BAR associations from the world's leading nations are being urged to attend a special forum to examine ways of speeding up the global liberalisation of the legal profession.
The invitation for the gathering, scheduled for Paris this November, has been sent out to Bar leaders from all 27 member states of the Organisation for Economic Co-operation and Development (OECD) by the the American Bar Association (ABA), the Council of the Bars and Law Societies of the European Community (CCBE) and the Japan Federation of Bar Associations (JBA).
The three associations hope the forum will be able to thrash out a consensus on how to best liberalise lawyers' rights of establishment across the world.
As well as looking at “measures that might be taken for the reduction of impediments to the ability of lawyers to practise in jurisdictions other than that of their original licensure”, the forum will also look at the problems associated with multidisciplinary partnerships.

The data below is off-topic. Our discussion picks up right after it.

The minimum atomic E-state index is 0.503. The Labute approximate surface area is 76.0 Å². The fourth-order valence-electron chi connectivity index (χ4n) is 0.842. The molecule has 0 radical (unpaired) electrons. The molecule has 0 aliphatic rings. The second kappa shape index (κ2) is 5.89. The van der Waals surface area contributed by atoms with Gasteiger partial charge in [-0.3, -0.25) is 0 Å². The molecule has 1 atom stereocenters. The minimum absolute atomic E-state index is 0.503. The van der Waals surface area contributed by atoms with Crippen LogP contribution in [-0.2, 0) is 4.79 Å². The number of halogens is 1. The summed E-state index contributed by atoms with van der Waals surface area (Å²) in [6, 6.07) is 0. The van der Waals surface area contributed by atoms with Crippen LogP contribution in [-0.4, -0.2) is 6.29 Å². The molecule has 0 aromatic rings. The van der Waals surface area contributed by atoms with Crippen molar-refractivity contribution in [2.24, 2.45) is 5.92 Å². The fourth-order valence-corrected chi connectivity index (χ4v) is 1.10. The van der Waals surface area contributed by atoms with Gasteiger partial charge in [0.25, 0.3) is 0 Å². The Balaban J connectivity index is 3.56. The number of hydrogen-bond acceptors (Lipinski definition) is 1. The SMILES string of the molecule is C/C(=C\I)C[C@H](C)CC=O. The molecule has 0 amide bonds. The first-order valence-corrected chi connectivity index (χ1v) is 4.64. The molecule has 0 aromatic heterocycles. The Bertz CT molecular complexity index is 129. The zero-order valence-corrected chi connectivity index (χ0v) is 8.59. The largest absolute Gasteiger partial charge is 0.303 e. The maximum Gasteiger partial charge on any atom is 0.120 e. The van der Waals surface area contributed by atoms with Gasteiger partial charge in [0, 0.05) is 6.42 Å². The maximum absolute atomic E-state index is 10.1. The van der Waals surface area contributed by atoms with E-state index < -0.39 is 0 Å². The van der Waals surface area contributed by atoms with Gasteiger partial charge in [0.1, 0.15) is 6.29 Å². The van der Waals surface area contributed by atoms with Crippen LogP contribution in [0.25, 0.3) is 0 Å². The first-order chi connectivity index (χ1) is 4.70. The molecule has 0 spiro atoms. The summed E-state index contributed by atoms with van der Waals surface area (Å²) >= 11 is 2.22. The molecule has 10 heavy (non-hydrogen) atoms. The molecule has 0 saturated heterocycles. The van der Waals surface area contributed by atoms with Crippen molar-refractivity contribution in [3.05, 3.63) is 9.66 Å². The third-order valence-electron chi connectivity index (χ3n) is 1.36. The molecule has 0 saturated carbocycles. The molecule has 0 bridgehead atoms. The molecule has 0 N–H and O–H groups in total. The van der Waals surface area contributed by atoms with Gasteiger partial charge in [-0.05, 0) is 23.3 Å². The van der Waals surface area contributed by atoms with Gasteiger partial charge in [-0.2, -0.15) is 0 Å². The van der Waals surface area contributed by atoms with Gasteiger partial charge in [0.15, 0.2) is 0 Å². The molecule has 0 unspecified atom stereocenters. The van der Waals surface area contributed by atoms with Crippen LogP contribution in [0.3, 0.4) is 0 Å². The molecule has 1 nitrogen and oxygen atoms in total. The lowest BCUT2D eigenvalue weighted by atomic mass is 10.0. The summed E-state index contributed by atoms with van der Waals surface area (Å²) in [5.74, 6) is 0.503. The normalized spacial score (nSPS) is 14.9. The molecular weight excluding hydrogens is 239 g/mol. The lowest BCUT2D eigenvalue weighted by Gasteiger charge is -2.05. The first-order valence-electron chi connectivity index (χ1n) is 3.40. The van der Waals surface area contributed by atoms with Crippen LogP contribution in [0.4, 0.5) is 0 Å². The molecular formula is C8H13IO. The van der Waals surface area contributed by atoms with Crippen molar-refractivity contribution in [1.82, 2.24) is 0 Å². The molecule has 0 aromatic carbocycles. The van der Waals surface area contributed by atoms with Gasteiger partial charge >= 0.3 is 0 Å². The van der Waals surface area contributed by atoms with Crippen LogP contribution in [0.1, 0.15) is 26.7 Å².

The catalysts for the initiative, first mooted by the JBA, are forthcoming investigations into the legal profession being planned both by the OECD and the World Trade Organisation.
However, it is understood the forum's organisers were also frustrated at the inability of the International Bar Association (IBA), to forge an agreement over rights of establishment – although the IBA's ruling council will be voting next month on a resolution affirming the right of lawyers to practise anywhere in the world when it meets in Vienna in June.
Jonathan Goldsmith, head of international at the Law Society, welcomed the forum.
He said: “The more often these issues are discussed, the more likely it is that progress will be made towards introducing a more liberal rights of establishment regime.”